Divers searched for adult aquatic invasive mussels at Tiber Reservoir last week, but found none.
The five divers involved in the effort were from the U.S. Fish and Wildlife Service and coordinated by Montana Fish, Wildlife and Parks. The primary search area was Tiber Dam up to a depth of about 35 feet.
With its rock structure, the dam is good habitat for the invasive mussels, which prefer solid substances, like rocks, to attach to. However, deeper than 35 feet, silt reduced the habitat significantly.
The divers are part of FWP’s monitoring plan for Tiber Reservoir after water samples last year came back positive for aquatic invasive mussel larvae. The monitoring plan also includes an increased frequency of water sampling at the reservoir.
The divers also searched rock outcroppings around Turner Point at Tiber Reservoir. No adult invasive mussels were discovered.
We’re getting there, with a near-final version of the Flathead National Forest’s revised forest plan due out in October. Barring any significant further delays, the final version of the whole package should be released around March 2018.
The Flathead National Forest release of the final environmental impact statement and draft records of decision for the revised forest plan and forest plan amendments is now slated for October due to the need to coordinate schedules with the Washington, D.C., headquarters of the U.S. Forest Service.
In addition to addressing the effects of the Flathead National Forest revised forest plan, the final environmental impact statement includes discussion of the environmental consequences of the forest plan amendments to incorporate habitat-related management direction for the Northern Continental Divide Ecosystem grizzly bear population on the Helena-Lewis and Clark, Kootenai, and Lolo National Forests.
The final environmental impact statement and draft records of decision will be subject to a pre-decisional administrative review process, commonly referred to as the objection process. The Forest Service’s objection process provides an opportunity to have any unresolved concerns reviewed by the Forest Service prior to a final decision by the responsible official. Objections will be accepted only from those who have previously submitted substantive formal comments during an opportunity for public participation provided during the planning process and attributed to the individual or entity providing them.
Also, here is a related letter from Chip Weber, Flathead National Forest Supervisor, explaining the reasons behind the delay in this stage of the forest plan revision . . .
I would like to update you on the status of the final environmental impact statement for the revised forest plan and the draft records of decision. In addition to addressing the effects of the Flathead National Forest revised forest plan, the final environmental impact statement includes discussion of the environmental consequences of the forest plan amendments to incorporate habitat-related management direction for the Northern Continental Divide Ecosystem grizzly bear population on the Helena-Lewis and Clark, Kootenai, and Lolo National Forests.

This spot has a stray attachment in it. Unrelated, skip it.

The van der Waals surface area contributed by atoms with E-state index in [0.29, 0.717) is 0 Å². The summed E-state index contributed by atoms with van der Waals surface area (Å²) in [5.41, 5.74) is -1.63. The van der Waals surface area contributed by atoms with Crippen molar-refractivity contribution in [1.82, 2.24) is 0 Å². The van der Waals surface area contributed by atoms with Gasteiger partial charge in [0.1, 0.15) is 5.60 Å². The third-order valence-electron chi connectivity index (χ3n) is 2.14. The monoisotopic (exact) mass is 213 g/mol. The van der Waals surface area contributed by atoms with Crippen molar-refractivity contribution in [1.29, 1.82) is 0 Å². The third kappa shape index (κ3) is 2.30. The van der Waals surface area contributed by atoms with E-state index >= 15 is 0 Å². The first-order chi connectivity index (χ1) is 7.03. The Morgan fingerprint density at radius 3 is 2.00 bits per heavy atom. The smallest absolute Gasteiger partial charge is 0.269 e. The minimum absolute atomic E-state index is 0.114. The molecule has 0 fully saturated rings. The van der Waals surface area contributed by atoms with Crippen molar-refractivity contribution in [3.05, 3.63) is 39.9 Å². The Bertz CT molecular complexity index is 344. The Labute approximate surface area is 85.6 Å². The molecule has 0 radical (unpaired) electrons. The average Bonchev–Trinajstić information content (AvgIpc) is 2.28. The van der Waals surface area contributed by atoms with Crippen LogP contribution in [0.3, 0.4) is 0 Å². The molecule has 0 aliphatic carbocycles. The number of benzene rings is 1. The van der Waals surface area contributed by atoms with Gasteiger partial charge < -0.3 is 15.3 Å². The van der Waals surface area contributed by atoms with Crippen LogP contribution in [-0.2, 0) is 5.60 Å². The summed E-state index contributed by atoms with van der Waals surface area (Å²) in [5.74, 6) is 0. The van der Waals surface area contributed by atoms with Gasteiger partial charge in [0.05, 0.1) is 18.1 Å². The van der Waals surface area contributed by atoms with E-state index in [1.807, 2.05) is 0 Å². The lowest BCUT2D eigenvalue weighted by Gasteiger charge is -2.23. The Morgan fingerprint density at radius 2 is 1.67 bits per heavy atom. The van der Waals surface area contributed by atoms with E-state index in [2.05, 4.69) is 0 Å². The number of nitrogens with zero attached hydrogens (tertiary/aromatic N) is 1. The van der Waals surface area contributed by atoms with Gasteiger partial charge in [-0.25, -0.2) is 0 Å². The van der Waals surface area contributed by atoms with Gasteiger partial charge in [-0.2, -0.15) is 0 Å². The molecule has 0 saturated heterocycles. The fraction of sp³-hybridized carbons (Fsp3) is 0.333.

We had planned to have the documents out for the pre-decisional administrative review process, commonly referred to as the objection process, in August but because of the need to coordinate schedules with the Washington, D.C., headquarters of the U.S. Forest Service, we now plan to release the documents in October. The schedule on our webpage has been updated to reflect this change.
I appreciate your patience and continued interest in the revised forest plan for the Flathead National Forest as well as the forest plan amendments for the Helena-Lewis and Clark, Kootenai, and Lolo National Forests. I greatly appreciate the commitment of the interested participants who have provided important contributions toward the development of the revised forest plan and amendments.
For further information about the project, contact Joe Krueger, plan revision team leader, at 406-758-5243. Thank you for your continued interest in the management of your public lands.
The tone is a little overwrought, but this article has some good points about the risks of large crowds gathering along the solar eclipse path during peak wildfire season . . .
At the peak of wildfire season, all it takes is one errant spark to start a blaze, potentially leading to wildfires engulfing thousands of acres. It isn’t just the fire itself that’s dangerous, but also the smoke, the degraded air quality, and the potential closures of roads. In Oregon, in particular, over a million people are expected to travel to the seventy-mile-wide path of totality, in the heart of the hottest, driest part of the year. The entire pacific northwest, including parts of Oregon, Idaho, and Wyoming, has active wildfires going right now, threatening the air, roads, and general safety of residents and tourists alike…
Montana Fish, Wildlife and Parks’ biologists have confirmed a grizzly bear sighting on a ranch in the northern Big Belt Mountains.
The sighting is the second in the Big Belts this summer and is likely two separate bears.
The first sighting was 3-year subadult male northwest of White Sulphur Springs, confirmed through photos taken by FWP trail cameras.